Luckily for those who don’t want to spend all day looking for the perfect color to match their particular mood, iamareebjamal went ahead and turned this into an Xposed Framework module that does the exact same thing–but with much greater convenience. The mod can be applied like any other Xposed module, and once enabled, you simply pick your color from the color wheel in the module itself. You can even set a particular transparency and compare the old and new colors directly.

If you have wanted to modify your Battery Stats color, head over to the X-Battery Stats module thread to give this a shot.

xperiaz2bestmods

The Sony Xperia Z2 has been out for a while, and if you own this device, you’ve probably gone through the various phases inherent to getting a new device. You’ve watched reviews on the device, you’ve purchased it, and you’ve even rooted it. So what do you do next?

In this video, XDA Developer TV Producer TK presents some applications and Xposed mods that he’s installed on his Sony Xperia Z2. Check out these mods to give you an answer to the question of “what to do now.” These suggestions include OK Google for Third Party Launchers, GEM Xperia Launcher Tweaks, Advanced Power Menu, and 20MP Superior Auto. Check this video out.

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statusbargestures

In this day and age, pressing the power button to turn off your phone is old hat. The LG G2 brought the knock to wake feature and the LG G3 expanded on that! The idea of gestures doing things on your phone is nothing new, but some versions of Android just don’t have the customizability you’d like.

In this episode of XDA Xposed Tuesday, XDA Developer TV Producer TK reviews an Xposed Module that lets you to add various gestures to your Statusbar. XDA Forum Member MythosXe created the Statusbar Gestures module. TK shows off the modules and gives his thoughts, so check out this Xposed Tuesday video.

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Disable Fullscreen Keyboard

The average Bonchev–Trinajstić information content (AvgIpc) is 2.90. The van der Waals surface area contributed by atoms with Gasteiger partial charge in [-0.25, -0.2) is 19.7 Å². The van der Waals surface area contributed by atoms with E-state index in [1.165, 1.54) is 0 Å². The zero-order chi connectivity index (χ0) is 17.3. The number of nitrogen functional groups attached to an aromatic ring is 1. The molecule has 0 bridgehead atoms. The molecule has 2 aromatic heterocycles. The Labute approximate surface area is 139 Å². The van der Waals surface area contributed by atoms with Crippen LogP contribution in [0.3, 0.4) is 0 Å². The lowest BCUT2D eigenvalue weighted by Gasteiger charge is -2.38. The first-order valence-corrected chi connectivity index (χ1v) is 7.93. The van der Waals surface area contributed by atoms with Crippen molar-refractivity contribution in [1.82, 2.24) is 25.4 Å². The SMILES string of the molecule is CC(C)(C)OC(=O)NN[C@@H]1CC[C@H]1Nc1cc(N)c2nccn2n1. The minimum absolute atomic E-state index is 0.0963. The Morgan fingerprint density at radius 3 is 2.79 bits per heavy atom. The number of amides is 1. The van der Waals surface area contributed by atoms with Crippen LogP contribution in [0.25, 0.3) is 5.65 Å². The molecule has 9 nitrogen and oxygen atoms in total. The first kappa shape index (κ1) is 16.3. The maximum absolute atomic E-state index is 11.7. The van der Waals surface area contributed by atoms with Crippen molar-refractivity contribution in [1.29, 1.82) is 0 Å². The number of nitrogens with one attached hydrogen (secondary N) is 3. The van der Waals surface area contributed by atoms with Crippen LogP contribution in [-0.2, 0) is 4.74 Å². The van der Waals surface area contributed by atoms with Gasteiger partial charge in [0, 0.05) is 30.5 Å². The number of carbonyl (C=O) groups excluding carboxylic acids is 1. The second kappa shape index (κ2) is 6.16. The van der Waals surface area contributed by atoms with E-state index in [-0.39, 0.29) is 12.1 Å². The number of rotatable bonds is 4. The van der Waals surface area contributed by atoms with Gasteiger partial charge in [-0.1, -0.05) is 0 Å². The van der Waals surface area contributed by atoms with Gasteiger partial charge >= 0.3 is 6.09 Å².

Landscape orientation typing was all the rage a few years ago, back when phones had slide-out, physical keyboards. These devices also weighed a ton, so they quickly fell out of favor. However, this form of text input can sometimes prove to be more efficient, whether its because two handed typing feels natural with the increased width, or because you can’t seem to press a key without pressing the adjoining ones too when in portrait mode.

Sure enough, when Android came of age, landscape typing gained a foothold among various users, but all was not well with the world. Android keyboards, when operated in landscape orientation, have an unfathomable tendency to take up the full height of the screen, breaking context with the app and not allowing you to read other things, such as previous messages in a messenger app.

Luckily, XDA Senior Member xenon92 has a fix for this in the form of the Disable Fullscreen Keyboard Xposed Module. This module, as the name so obviously states, disables the full screen keyboard, along with the text input field that takes up the whole screen in landscape orientation. It is compatible with all major Android keyboards. All you have to do is install and enable it, and then let it work its magic.

Head on over to the Disable Fullscreen Keyboard application thread to get started with the module, or to view the source code of it if you want to check that out. The only requirement for it is the Xposed Framework.

Android Fake ID

While Android is considered a pretty stable and safe operating system, there are some vulnerabilities that pop up from time to time. Some of them are pretty nasty, and force Google to release a minor revision to their OS. But developers here on XDA don’t like to wait, so they often take matters into their own hands before Google officially addresses the problem.